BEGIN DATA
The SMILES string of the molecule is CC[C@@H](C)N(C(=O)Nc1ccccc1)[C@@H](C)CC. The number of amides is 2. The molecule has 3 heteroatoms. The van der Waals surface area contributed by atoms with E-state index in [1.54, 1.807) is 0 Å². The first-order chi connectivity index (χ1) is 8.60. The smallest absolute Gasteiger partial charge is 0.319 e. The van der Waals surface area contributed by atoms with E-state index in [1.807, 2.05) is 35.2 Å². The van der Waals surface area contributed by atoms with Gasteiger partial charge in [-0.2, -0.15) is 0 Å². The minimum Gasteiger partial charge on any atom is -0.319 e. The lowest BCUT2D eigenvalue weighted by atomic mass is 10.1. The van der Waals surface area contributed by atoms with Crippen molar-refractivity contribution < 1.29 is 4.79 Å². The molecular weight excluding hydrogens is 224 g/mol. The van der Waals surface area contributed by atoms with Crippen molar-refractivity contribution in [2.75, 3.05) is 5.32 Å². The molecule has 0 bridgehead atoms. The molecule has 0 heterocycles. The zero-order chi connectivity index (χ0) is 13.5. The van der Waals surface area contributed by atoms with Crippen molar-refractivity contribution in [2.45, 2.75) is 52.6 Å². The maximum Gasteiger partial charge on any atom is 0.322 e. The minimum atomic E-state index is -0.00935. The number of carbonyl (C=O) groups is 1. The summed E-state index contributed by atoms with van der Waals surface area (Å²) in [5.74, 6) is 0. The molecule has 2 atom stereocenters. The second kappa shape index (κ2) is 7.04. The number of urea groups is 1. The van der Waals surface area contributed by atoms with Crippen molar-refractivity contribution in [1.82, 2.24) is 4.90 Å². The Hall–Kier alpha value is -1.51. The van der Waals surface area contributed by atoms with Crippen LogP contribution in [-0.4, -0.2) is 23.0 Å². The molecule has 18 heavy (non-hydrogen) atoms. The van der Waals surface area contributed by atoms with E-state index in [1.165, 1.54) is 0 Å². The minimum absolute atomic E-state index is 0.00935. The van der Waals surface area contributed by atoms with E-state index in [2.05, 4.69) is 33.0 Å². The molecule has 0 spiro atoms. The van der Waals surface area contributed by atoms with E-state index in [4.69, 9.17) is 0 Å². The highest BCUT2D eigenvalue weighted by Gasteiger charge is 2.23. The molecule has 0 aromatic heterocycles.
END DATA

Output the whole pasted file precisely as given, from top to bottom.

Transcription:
The SMILES string of the molecule is CC[C@@H](C)N(C(=O)Nc1ccccc1)[C@@H](C)CC. The number of amides is 2. The molecule has 3 heteroatoms. The van der Waals surface area contributed by atoms with E-state index in [1.54, 1.807) is 0 Å². The first-order chi connectivity index (χ1) is 8.60. The smallest absolute Gasteiger partial charge is 0.319 e. The van der Waals surface area contributed by atoms with E-state index in [1.807, 2.05) is 35.2 Å². The van der Waals surface area contributed by atoms with Gasteiger partial charge in [-0.2, -0.15) is 0 Å². The minimum Gasteiger partial charge on any atom is -0.319 e. The lowest BCUT2D eigenvalue weighted by atomic mass is 10.1. The van der Waals surface area contributed by atoms with Crippen molar-refractivity contribution < 1.29 is 4.79 Å². The molecular weight excluding hydrogens is 224 g/mol. The van der Waals surface area contributed by atoms with Crippen molar-refractivity contribution in [2.75, 3.05) is 5.32 Å². The molecule has 0 bridgehead atoms. The molecule has 0 heterocycles. The zero-order chi connectivity index (χ0) is 13.5. The van der Waals surface area contributed by atoms with Crippen molar-refractivity contribution in [2.45, 2.75) is 52.6 Å². The maximum Gasteiger partial charge on any atom is 0.322 e. The minimum atomic E-state index is -0.00935. The number of carbonyl (C=O) groups is 1. The summed E-state index contributed by atoms with van der Waals surface area (Å²) in [5.74, 6) is 0. The molecule has 2 atom stereocenters. The second kappa shape index (κ2) is 7.04. The number of urea groups is 1. The van der Waals surface area contributed by atoms with Crippen molar-refractivity contribution in [1.82, 2.24) is 4.90 Å². The Hall–Kier alpha value is -1.51. The van der Waals surface area contributed by atoms with Crippen LogP contribution in [-0.4, -0.2) is 23.0 Å². The molecule has 18 heavy (non-hydrogen) atoms. The van der Waals surface area contributed by atoms with E-state index in [1.165, 1.54) is 0 Å². The minimum absolute atomic E-state index is 0.00935. The van der Waals surface area contributed by atoms with E-state index in [2.05, 4.69) is 33.0 Å². The molecule has 0 spiro atoms. The van der Waals surface area contributed by atoms with E-state index in [4.69, 9.17) is 0 Å². The highest BCUT2D eigenvalue weighted by Gasteiger charge is 2.23. The molecule has 0 aromatic heterocycles.